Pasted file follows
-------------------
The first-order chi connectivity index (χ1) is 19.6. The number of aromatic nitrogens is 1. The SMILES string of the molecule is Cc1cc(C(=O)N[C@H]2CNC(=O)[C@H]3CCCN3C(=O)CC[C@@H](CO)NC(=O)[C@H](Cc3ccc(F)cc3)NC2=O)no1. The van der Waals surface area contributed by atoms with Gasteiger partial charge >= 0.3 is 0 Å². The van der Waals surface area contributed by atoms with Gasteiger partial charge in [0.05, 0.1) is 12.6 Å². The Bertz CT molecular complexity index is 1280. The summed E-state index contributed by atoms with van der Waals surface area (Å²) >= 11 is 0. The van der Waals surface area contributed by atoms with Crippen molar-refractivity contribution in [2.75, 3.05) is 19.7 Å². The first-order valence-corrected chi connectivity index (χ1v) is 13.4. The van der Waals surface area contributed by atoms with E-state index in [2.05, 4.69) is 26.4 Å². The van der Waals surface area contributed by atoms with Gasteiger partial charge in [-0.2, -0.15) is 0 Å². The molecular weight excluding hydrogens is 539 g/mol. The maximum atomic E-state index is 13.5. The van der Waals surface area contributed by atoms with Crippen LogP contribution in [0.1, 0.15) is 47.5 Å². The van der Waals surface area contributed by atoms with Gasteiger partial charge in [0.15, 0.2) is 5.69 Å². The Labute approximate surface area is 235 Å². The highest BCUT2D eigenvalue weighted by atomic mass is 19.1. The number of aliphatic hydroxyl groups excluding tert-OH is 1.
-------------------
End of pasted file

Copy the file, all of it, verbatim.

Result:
The first-order chi connectivity index (χ1) is 19.6. The number of aromatic nitrogens is 1. The SMILES string of the molecule is Cc1cc(C(=O)N[C@H]2CNC(=O)[C@H]3CCCN3C(=O)CC[C@@H](CO)NC(=O)[C@H](Cc3ccc(F)cc3)NC2=O)no1. The van der Waals surface area contributed by atoms with Gasteiger partial charge >= 0.3 is 0 Å². The van der Waals surface area contributed by atoms with Gasteiger partial charge in [0.05, 0.1) is 12.6 Å². The Bertz CT molecular complexity index is 1280. The summed E-state index contributed by atoms with van der Waals surface area (Å²) >= 11 is 0. The van der Waals surface area contributed by atoms with Crippen molar-refractivity contribution in [2.75, 3.05) is 19.7 Å². The first-order valence-corrected chi connectivity index (χ1v) is 13.4. The van der Waals surface area contributed by atoms with E-state index in [2.05, 4.69) is 26.4 Å². The van der Waals surface area contributed by atoms with Gasteiger partial charge in [-0.2, -0.15) is 0 Å². The molecular weight excluding hydrogens is 539 g/mol. The maximum atomic E-state index is 13.5. The van der Waals surface area contributed by atoms with Crippen LogP contribution in [0.1, 0.15) is 47.5 Å². The van der Waals surface area contributed by atoms with Gasteiger partial charge in [0.15, 0.2) is 5.69 Å². The Labute approximate surface area is 235 Å². The highest BCUT2D eigenvalue weighted by atomic mass is 19.1. The number of aliphatic hydroxyl groups excluding tert-OH is 1.